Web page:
• Never use a generator, grill, camp stove or other gasoline, propane, natural gas or charcoal-burning devices inside a home, garage, basement, crawlspace or any partially enclosed area. Locate unit away from doors, windows and vents that could allow carbon monoxide to come indoors
  • The primary hazards to avoid when using alternate sources for electricity, heating or cooking are carbon monoxide poisoning, electric shock and fire
  • Install carbon monoxide alarms in central locations on every level of your home and outside sleeping areas to provide early warning of accumulating carbon monoxide
  • If the carbon monoxide alarm sounds, move quickly to a fresh air location outdoors or by an open window or door
  • Call for help from the fresh air location and remain there until emergency personnel arrive to assist you

Contact us at 973-383-2024 if you have a service need or click here to visit our website to learn more about SERVPRO of Northern Sussex County's System Services.

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FIRE SPRINKLER SYSTEM FREEZE FAILURES

12/4/2019 (Permalink)

Source: https://county-fire.com

A Sprinkler Freeze Failure Scenario

Sprinkler systems can malfunction when temperatures drop. When any portion of a sprinkler system is exposed to freezing temperatures, water in the piping can turn to ice, expand in volume, and produce thousands of pounds of pressure. The pressure can force sprinklers to operate and break fittings. As a result, water leaks or is discharged from the system when the ice thaws. Normally sprinkler system failures, due to freezing, aren’t discovered until after the water starts to cause damage because it is discharging.

After a water discharge from a sprinkler system, building owners face property damage, business interruption, and irate tenants and customers. Most fire sprinkler contractors have the ability to eliminate the chances of a freeze failure with proper installation, but to make sure it never happens, building owners also need to be involved.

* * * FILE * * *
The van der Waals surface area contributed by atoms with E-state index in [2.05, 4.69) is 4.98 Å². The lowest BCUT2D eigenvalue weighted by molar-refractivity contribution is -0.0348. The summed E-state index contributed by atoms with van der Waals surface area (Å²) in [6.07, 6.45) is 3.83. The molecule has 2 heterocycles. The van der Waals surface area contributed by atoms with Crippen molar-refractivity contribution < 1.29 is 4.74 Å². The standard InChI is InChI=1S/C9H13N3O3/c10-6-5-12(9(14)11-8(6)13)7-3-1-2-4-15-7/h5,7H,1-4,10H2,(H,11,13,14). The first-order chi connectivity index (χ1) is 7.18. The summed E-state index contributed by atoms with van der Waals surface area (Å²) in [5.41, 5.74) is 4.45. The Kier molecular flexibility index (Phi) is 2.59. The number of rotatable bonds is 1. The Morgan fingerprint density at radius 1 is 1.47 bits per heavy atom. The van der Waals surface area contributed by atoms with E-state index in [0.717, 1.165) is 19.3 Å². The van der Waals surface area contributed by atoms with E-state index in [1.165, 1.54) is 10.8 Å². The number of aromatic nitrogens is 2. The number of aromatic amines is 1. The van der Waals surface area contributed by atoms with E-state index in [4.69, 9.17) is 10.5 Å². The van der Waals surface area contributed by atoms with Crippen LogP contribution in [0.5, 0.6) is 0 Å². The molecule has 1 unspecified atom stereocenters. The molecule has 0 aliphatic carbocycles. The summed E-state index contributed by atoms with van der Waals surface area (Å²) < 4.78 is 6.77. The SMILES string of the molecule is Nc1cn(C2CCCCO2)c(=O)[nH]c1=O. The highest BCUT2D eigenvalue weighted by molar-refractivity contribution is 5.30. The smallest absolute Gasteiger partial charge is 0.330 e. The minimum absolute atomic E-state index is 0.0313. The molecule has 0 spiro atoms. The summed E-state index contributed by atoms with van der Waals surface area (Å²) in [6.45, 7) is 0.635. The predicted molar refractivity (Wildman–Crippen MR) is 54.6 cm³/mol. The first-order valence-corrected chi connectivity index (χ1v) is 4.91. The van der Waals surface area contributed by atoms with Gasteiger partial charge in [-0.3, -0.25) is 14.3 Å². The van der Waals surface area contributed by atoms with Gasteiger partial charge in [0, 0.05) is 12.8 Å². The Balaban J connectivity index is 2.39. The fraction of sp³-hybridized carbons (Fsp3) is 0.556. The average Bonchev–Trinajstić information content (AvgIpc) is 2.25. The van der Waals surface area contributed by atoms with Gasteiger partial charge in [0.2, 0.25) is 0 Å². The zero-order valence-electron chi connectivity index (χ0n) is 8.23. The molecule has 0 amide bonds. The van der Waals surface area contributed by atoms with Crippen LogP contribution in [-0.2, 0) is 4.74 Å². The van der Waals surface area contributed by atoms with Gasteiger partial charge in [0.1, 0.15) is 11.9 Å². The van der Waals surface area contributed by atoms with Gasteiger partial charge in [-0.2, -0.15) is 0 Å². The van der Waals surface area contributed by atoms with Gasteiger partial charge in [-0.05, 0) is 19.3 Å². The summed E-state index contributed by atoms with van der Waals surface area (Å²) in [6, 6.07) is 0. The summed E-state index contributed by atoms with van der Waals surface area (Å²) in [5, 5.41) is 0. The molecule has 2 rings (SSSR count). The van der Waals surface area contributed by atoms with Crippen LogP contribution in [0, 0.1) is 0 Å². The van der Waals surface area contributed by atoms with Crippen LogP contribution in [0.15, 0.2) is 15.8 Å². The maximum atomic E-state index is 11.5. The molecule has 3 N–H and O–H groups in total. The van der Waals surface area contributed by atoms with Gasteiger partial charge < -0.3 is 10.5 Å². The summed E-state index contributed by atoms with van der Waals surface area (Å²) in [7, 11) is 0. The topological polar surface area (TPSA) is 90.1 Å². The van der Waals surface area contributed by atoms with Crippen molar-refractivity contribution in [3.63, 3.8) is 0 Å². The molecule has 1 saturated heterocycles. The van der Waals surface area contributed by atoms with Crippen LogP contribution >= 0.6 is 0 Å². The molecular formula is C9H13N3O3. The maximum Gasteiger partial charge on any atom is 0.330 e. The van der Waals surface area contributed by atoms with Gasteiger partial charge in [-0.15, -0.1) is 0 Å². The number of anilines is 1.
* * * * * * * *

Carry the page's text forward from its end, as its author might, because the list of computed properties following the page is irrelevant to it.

Wet System Freeze Failures

Most sprinkler systems are wet pipe systems, meaning that the piping is normally filled with water. A wet system freeze failure has two primary causes:

  1. The system lacked adequate heating
  2. The system lacked adequate insulation

Installation standards define how and where wet piping systems are supposed to be installed, but part of the responsibility rests with building owners and operators. According to NFPA 25, paragraph 4.1.1.1, Standard for the Inspection, Testing, and Maintenance of Water-Based Fire Protection Systems:

“The building owner shall ensure that all areas of the building containing water-filled piping shall be maintained at a minimum temperature of 40°F (4.4°C) and not exposed to freezing conditions.”

A wet system freeze failure can occur in an area where a building used to be heated, but is now left cold or where a piece of insulation is disrupted, leaving piping exposed. In either scenario, the building owner has the ability to prevent the freeze failure with regular maintenance and inspection.

Dry System Freeze Failures

Dry sprinkler systems can also have failures due to freezing in cold conditions. A dry pipe sprinkler system is a specialized type of fire sprinkler system that is typically installed in areas of a building that is exposed to freezing temperatures. The pipes are normally dry and charged with compressed air. The compressed air holds the dry valve closed and prevents water from entering the system. When a sprinkler activates, the compressed air leaks out, the valve opens, and the system piping is filled with water. If the dry system is properly installed, the water will drain, but that doesn’t always happen.

In addition, if a dry system’s pipes are not sloped back towards the source or an auxiliary drain, the water will pool within the piping. When winter comes around, the uninsulated piping freezes, creating problems just like a wet system freeze failure. In buildings where there is a low quality of construction, this is a common scenario. Residential buildings, where construction is fast and lacks proper oversight, are particularly prone to dry system freeze failures.

How To Prevent Fire Sprinkler Freeze Failures

Ideally, all sprinkler systems would be properly designed and installed for their environment. Dry sprinkler systems would properly slope in order to drain and wet systems would be properly insulated in areas that drop below 40°F. Unfortunately, the ideal situation isn’t always a reality and you can’t just turn off a fire protection system every time it gets cold to prevent potential freezing problems.

Every year, we find dry pipe systems that are improperly installed and do not drain as a result. Building owners don’t have much control over the slope of their dry pipe systems, but they can make sure the systems are otherwise properly drained before freezing weather arrives. In a wet system, building owners and operators can ensure the pipes remain heated and insulated enough to not freeze.